What happens when a legendary showman takes a shot at urban planning?
Somewhere between his time as an army scout and a run as the world's most famous American, William "Buffalo Bill" Cody developed some serious Old West chutzpah. There's no other way to explain his grandiose vision for the Wyoming prairie along the Shoshone River 50 miles east of Yellowstone Park. Where others saw a stark wilderness in the rain shadow of Yellowstone's mountains, Cody saw a future metropolis. In 1895 he joined a group of investors to establish the town of Cody—a place where, according to Buffalo Bill's plan, tourists and sportsmen would mingle with captains of industry. "We have some letters to friends where he predicts Cody will be as large as Denver," says Juti Winchester, a researcher at the Buffalo Bill Historical Center.
With a population of about 9,000, Cody is currently 550,000 people shy of Bill's prediction. But the man who ran the Wild West Show—and who did more than anyone else to build the mythology of the West—would probably find plenty to admire in his namesake. And while Cody doesn't have any Denver-style high-rises, it does have its share of Remington paintings, buffalo robes, and Colt revolvers.
Just as crowds flocked to Buffalo Bill's Wild West Show—where Annie Oakley shot holes in playing cards and Chief Sitting Bull signed autographs—people come to Cody looking to experience the capital-letter West. And that includes people who actually live in the West. I can see plenty of Stetsons and pickup trucks in my hometown of Billings, Mont., but whenever I want to admire a bighorn skeleton, strain my neck looking up the walls of a red rock canyon, or eat a plate of prime rib in Buffalo Bill's own bar, I make the hundred-mile drive to Cody. Nearly every year, my family descends on Cody's Buffalo Bill Historical Center. This is not the typical small-town, look-what-we-found-in-Grandpa's-basement hodgepodge. With nearly 35,000 items spread out over five separate museums, it's a world-class collection of Western art, animals, and historical artifacts that attracts 250,000 people a year. (Take that, Denver.)
We always start at the Draper Museum of Natural History, where my youngest son likes to climb into the beaver lodge, touch the deer antlers, and push buttons that activate the animal sounds. Visitors start at a high-alpine exhibit where a stuffed marmot stands guard over its piece of granite and a skeletal bighorn butts heads with a fleshed-out rival. The walkway slowly descends past grizzlies and moose to the prairie lands inhabited by rattlesnakes and pronghorn. At every turn, recordings of native birds—rosy finches, red-winged blackbirds, white-crowned sparrows—help set the wild mood.
Next we dive into the Buffalo Bill Museum, which is dedicated to the relics of the man himself. Born in Iowa in 1846, Cody scouted for the Union army, rode for the pony express, and earned his nickname shooting some 3,000 bison in eight months to feed hungry railroad workers. The museum's collection of posters advertising BUFFALO BILL'S WILD WEST AND CONGRESS OF ROUGH RIDERS OF THE WORLD lets you glimpse the scenes that spurred excitement from California to Europe. One poster, made in Paris, shows a band of Indians closing in on a yellow stagecoach—as a bonus, the coach is in the museum too.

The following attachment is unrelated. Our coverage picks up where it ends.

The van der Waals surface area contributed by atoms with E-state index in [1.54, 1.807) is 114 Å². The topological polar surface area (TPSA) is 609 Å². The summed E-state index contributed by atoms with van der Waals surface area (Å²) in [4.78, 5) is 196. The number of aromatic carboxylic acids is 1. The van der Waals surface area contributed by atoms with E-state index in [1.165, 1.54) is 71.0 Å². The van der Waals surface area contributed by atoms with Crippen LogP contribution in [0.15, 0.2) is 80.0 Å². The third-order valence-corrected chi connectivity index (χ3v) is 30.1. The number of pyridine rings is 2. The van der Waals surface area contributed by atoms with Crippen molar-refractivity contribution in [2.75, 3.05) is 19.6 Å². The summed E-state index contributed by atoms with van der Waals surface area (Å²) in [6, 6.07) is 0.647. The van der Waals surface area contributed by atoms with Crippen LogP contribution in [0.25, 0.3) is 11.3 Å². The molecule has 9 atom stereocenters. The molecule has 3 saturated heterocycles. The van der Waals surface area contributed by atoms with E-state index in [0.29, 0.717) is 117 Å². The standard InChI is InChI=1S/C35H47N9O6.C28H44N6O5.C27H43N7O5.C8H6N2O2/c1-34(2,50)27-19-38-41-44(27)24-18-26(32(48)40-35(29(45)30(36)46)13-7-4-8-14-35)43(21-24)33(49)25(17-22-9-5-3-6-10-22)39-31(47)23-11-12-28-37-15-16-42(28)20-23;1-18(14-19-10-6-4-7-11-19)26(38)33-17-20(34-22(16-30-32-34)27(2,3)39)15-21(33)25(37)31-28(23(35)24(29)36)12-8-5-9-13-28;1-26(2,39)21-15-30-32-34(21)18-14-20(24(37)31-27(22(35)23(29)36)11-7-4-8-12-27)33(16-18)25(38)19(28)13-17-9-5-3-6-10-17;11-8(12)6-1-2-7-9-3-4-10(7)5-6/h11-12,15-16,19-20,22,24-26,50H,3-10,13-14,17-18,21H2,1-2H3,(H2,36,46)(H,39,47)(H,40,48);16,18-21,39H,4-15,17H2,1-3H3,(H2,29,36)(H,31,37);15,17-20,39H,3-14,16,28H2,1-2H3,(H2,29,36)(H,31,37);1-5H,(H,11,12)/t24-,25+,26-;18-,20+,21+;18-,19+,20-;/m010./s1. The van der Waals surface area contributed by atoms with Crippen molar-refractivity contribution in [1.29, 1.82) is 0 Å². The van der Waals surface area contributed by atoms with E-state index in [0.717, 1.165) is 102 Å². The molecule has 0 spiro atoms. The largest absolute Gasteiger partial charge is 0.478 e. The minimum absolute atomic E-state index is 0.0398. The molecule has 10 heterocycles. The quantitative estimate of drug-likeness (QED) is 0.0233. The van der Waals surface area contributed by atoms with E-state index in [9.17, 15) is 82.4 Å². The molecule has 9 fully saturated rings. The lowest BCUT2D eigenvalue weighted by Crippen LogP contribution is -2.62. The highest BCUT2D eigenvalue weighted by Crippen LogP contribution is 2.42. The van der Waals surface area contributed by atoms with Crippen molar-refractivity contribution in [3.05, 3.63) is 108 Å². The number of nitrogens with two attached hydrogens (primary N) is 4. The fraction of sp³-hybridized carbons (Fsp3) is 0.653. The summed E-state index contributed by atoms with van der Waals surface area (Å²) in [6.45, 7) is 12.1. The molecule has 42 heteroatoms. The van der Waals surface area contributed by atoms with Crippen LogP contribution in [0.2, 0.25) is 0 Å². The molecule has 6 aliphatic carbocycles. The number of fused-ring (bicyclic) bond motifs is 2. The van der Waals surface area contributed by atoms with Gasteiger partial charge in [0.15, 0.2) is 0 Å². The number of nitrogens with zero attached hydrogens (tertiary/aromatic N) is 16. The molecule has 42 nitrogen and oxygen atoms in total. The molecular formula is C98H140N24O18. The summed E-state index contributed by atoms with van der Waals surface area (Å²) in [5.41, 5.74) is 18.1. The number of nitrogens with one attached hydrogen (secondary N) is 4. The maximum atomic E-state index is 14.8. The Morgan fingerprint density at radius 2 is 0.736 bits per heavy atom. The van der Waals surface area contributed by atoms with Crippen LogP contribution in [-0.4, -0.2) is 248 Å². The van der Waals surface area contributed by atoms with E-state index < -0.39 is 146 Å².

You'd need an entire day to take in all the sights at the historical center, including a 17th-century German boar rifle and about 3,300 other items in the Cody Firearms Museum, a trophy walrus head oddly juxtaposed with elk and mountain goats in the Boone and Crockett room, and headdresses and grizzly-claw necklaces on display in the Plains Indian Museum. Buffalo Bill would undoubtedly approve of Cody's downtown scene along Sheridan Avenue. Today, as in his time, it's dominated by the Irma, the hotel, bar, and restaurant he had built in 1902. (Irma was Bill's daughter.) The huge dining room—which tilts heavily toward beef-based cuisine—fills up in summer but gets more sedate by fall. A few doors down, Wayne's Boot Shop sells footwear to hikers, cowboys, and a few people who fit both categories. Further down the block, fishermen pick up tips and flies at North Fork Anglers, which offers guided fly-fishing trips all year long on the Shoshone River.
The Buffalo Bill Cody Scenic Byway (U.S. Highway 14-16-20) leading to Yellowstone Park is still the most popular thoroughfare for locals and visitors alike. Leaving town, you enter a dramatic canyon, drive through three tunnels, and pop out at the vertiginous Buffalo Bill Dam. Bighorn sheep often graze near the road; we saw at least a hundred on our most recent drive. The pines start growing larger and closer together and the surrounding peaks reach higher as you approach the park's east entrance, a well-known stomping ground for grizzlies. Buffalo Bill may not have been the perfect urban planner, but he knew a good neighborhood when he saw one.
Photography by Lynn Donaldson
This article was first published in January 2009. Some facts may have aged gracelessly. Please call ahead to verify information.